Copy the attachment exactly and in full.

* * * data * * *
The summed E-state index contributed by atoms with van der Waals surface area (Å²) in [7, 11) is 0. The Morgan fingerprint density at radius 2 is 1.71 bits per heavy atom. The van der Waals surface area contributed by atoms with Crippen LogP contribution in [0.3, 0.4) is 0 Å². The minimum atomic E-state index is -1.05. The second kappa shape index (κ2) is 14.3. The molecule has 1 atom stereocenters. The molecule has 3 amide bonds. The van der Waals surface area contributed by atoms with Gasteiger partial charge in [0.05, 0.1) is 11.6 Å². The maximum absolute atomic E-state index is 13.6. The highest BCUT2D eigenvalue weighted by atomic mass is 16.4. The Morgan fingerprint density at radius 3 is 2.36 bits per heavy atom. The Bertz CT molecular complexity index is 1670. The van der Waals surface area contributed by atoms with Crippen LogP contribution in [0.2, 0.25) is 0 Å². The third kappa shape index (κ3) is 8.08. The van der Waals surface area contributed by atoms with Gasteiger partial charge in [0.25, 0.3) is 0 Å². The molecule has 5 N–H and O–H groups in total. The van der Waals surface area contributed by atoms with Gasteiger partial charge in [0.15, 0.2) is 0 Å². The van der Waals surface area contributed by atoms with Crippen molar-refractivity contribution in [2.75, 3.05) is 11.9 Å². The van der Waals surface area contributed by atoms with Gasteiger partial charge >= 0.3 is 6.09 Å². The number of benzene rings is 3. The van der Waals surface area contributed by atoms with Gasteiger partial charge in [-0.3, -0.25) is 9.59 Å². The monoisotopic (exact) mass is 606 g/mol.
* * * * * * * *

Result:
The summed E-state index contributed by atoms with van der Waals surface area (Å²) in [7, 11) is 0. The Morgan fingerprint density at radius 2 is 1.71 bits per heavy atom. The van der Waals surface area contributed by atoms with Crippen LogP contribution in [0.3, 0.4) is 0 Å². The minimum atomic E-state index is -1.05. The second kappa shape index (κ2) is 14.3. The molecule has 1 atom stereocenters. The molecule has 3 amide bonds. The van der Waals surface area contributed by atoms with Gasteiger partial charge in [0.05, 0.1) is 11.6 Å². The maximum absolute atomic E-state index is 13.6. The highest BCUT2D eigenvalue weighted by atomic mass is 16.4. The Morgan fingerprint density at radius 3 is 2.36 bits per heavy atom. The Bertz CT molecular complexity index is 1670. The van der Waals surface area contributed by atoms with Crippen LogP contribution in [0.2, 0.25) is 0 Å². The third kappa shape index (κ3) is 8.08. The van der Waals surface area contributed by atoms with Gasteiger partial charge in [0.25, 0.3) is 0 Å². The molecule has 5 N–H and O–H groups in total. The van der Waals surface area contributed by atoms with Gasteiger partial charge in [0.15, 0.2) is 0 Å². The van der Waals surface area contributed by atoms with Crippen molar-refractivity contribution in [2.75, 3.05) is 11.9 Å². The van der Waals surface area contributed by atoms with Gasteiger partial charge >= 0.3 is 6.09 Å². The number of benzene rings is 3. The van der Waals surface area contributed by atoms with Gasteiger partial charge in [-0.3, -0.25) is 9.59 Å². The monoisotopic (exact) mass is 606 g/mol.